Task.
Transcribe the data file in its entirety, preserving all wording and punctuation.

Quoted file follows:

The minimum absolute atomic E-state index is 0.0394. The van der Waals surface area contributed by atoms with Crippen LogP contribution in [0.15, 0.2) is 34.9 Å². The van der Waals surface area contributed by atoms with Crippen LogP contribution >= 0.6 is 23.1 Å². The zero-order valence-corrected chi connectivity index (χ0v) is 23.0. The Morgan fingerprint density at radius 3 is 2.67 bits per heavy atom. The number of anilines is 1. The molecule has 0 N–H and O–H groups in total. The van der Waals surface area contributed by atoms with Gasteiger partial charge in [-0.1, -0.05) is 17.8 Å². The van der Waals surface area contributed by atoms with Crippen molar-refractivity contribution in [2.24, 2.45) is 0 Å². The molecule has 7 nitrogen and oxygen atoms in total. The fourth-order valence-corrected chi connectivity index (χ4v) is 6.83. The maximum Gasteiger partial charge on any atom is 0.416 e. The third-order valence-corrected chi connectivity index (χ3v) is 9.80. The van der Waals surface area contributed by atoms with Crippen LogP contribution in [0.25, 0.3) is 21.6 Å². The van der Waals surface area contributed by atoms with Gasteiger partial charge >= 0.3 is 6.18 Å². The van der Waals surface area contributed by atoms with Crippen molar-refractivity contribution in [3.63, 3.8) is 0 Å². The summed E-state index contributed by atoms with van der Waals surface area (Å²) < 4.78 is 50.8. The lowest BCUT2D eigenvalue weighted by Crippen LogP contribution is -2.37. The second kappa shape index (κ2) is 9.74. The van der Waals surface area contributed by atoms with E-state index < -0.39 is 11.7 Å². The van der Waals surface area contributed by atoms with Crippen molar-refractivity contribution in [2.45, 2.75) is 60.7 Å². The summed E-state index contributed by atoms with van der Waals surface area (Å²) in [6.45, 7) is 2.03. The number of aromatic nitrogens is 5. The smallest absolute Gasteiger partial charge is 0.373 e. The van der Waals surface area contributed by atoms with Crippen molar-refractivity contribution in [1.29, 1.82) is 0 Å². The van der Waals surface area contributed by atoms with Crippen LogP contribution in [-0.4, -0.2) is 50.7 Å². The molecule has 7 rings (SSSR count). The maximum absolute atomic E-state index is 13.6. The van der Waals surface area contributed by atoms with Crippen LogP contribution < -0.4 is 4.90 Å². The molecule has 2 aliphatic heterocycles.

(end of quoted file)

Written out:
The minimum absolute atomic E-state index is 0.0394. The van der Waals surface area contributed by atoms with Crippen LogP contribution in [0.15, 0.2) is 34.9 Å². The van der Waals surface area contributed by atoms with Crippen LogP contribution >= 0.6 is 23.1 Å². The zero-order valence-corrected chi connectivity index (χ0v) is 23.0. The Morgan fingerprint density at radius 3 is 2.67 bits per heavy atom. The number of anilines is 1. The molecule has 0 N–H and O–H groups in total. The van der Waals surface area contributed by atoms with Gasteiger partial charge in [-0.1, -0.05) is 17.8 Å². The van der Waals surface area contributed by atoms with Crippen molar-refractivity contribution in [2.24, 2.45) is 0 Å². The molecule has 7 nitrogen and oxygen atoms in total. The fourth-order valence-corrected chi connectivity index (χ4v) is 6.83. The maximum Gasteiger partial charge on any atom is 0.416 e. The third-order valence-corrected chi connectivity index (χ3v) is 9.80. The van der Waals surface area contributed by atoms with Crippen LogP contribution in [0.25, 0.3) is 21.6 Å². The van der Waals surface area contributed by atoms with Gasteiger partial charge >= 0.3 is 6.18 Å². The van der Waals surface area contributed by atoms with Crippen molar-refractivity contribution in [3.63, 3.8) is 0 Å². The summed E-state index contributed by atoms with van der Waals surface area (Å²) < 4.78 is 50.8. The lowest BCUT2D eigenvalue weighted by Crippen LogP contribution is -2.37. The second kappa shape index (κ2) is 9.74. The van der Waals surface area contributed by atoms with E-state index < -0.39 is 11.7 Å². The van der Waals surface area contributed by atoms with Crippen molar-refractivity contribution in [2.45, 2.75) is 60.7 Å². The summed E-state index contributed by atoms with van der Waals surface area (Å²) in [6.45, 7) is 2.03. The number of aromatic nitrogens is 5. The smallest absolute Gasteiger partial charge is 0.373 e. The van der Waals surface area contributed by atoms with Crippen molar-refractivity contribution in [1.29, 1.82) is 0 Å². The van der Waals surface area contributed by atoms with Crippen LogP contribution in [-0.4, -0.2) is 50.7 Å². The molecule has 7 rings (SSSR count). The maximum absolute atomic E-state index is 13.6. The van der Waals surface area contributed by atoms with Crippen LogP contribution < -0.4 is 4.90 Å². The molecule has 2 aliphatic heterocycles.